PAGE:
Growing up, my brother was a collector of the latest Nikes. He was the Air Force One version of the Air Jordan lover. He’ll collect all kinds of pairs of “Air Ones” and stack them in his room or in the basement. It was truly a work of art and since he actually is an artist, sometimes he even drew on them! In any event, it’s no secret, black people love shoes! I don’t say that in a discriminatory way, for African Americans are known to set the trend. There’s nothing wrong with our love for fashion which is often mimicked all over the world. It makes sense then, why it was an African American man who helped to revolutionize the shoe making industry. Meet Jan Matzeliger.
Jan Matzeliger was born in Surinam, formerly known as Dutch Guiana, in South America. Of mixed ancestry, Jan’s father was a Dutch engineer and his mother of African ancestry. Naturally, since his dad was an engineer, Jan would accompany his father to work and developed a skill for repairing complicated equipment.
At nineteen, Jan left home to explore the rest of the world, and began work aboard an Indian ship. He found his way to America and settled in Pennsylvania where he became interested in shoe making and worked at a shoe making factory.
The Lasting Machine
Though Jan was interested in improving how shoes were made, two obstacles were in his way: He could barely speak English and at that time shoes in the U.S. all came from the small town of Lynn, Massachusetts where “Hand Lasters” (people who could attach the different parts of the shoe together by hand), could only produce 50 pairs of shoes per ten-hour day. Though paid well, Jan had the discernment to see that what Hand Lasters were doing was not as good as everyone thought. There had to be a better way.
Specifically, there was no machine that could attach the upper part of a shoe to the sole and this is basically what the “Hand Lasters” were doing and they were the experts. According to them, “No matter if the sewing machine is a wonderful machine. No man can build a machine that will last shoes and take away the job of the Laster, unless he can make a machine that has fingers like a Laster – and that is impossible.” Jan Matzeliger thought they were wrong and set out to build a machine that would do just that.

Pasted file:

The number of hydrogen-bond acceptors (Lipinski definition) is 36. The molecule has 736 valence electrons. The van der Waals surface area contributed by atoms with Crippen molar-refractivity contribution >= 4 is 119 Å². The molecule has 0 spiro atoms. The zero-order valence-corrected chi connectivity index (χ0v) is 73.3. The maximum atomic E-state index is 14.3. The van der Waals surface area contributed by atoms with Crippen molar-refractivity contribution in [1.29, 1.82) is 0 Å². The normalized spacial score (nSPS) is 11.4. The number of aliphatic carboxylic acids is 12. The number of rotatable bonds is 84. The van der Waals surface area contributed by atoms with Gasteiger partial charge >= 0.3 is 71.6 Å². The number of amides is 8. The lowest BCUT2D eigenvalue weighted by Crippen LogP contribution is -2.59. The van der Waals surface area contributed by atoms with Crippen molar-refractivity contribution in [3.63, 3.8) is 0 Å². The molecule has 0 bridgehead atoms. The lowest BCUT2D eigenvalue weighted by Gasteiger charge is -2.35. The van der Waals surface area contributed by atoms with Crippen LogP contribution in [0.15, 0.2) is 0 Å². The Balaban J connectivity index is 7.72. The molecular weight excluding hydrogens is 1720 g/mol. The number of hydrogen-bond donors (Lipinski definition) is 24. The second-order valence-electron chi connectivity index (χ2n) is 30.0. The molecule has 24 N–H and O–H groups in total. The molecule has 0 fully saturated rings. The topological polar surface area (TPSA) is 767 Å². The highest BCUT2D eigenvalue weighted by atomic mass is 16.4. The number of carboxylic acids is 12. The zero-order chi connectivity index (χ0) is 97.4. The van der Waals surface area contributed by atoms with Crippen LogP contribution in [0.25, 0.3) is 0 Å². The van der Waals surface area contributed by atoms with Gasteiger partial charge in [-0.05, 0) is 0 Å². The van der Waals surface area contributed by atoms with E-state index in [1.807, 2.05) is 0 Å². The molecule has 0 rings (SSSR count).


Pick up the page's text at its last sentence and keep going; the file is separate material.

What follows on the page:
Jan’s Finished Lasting Machine
Jan is a great inspiration for setting out to achieve something that no one thought would work. He worked hard on this machine using whatever he could find – cigar boxes, nails, paper, scrap wire—and after six months had a workable model. Jan however, did not have much money. He also kept his project secret. Still, the “expert” Hand Lasters found out and made fun of him for his project. Someone offered him $50.00 for the machine but Jan wasn’t having it. They tried to play him, but he was smarter than that. He turned down more and more offers and continued perfecting his machine until a better offer came from which he could acquire the tools to perfect the machine even more.
In March of 1883, the United States Patent Office issued a patent for Jan’s machine, which could produce 700 pairs of shoes a day, to the Hand Lasters 50 pair and the rest is history. Jan had officially revolutionized the shoe making industry.
Some of my brother’s art, “The Shoe King”
How does Jan’s invention help us today?
Today, shoe making involves four departments: Clicking or Cutting, Closing or Machining, Lasting & Making, Finishing Department and the Shoe Room. The Lasting and Making part is where Jan’s invention would come in. “In the early days of shoe making, shoes were made mainly by hand. For proper fit, the customer’s feet had to be duplicated in size and form by creating a stone or wooden mold called a “last” from which the shoes were sized and shaped. Since the greatest difficulty in shoe making was the actual assembly of the soles to the upper shoe, it required great skill to tack and sew the two components together. It was thought that such intricate work could only be done by skilled human hands.” (Wikipedia)
That is until Jan’s machine. Today, soles, which were once laboriously hand-stitched on, are now more often machine stitched or simply glued on by shoe making manufacturing.
In Case You Missed It:
Black History Fun Fact Friday: Sarah Rector
Jan Ernst Matzeliger
Now Everyone Can Afford Decent Shoes.”5 Dec 2012. https://web.archive.org/web/20120821203314/http://www.users.fast.net/~blc/xlhome9.htm Archived from the original on August 21, 2012.
“Jan Matzeliger”. The Black Inventor Online Museum.
Jan H. Liedhard. “No. 522: Jan Matzeliger (transcript of radio show Engines of Our Ingenuity episode)”. University of Houston.
“Jan Ernst Matzeliger ‘Lasting Machine'”. Lemelson-MIT. Massachusetts Institute of Technology. Retrieved 29 February 2016.
Reference: Hayden, Robt. C., Eight Black American Inventors. Addison-Wesley, 1972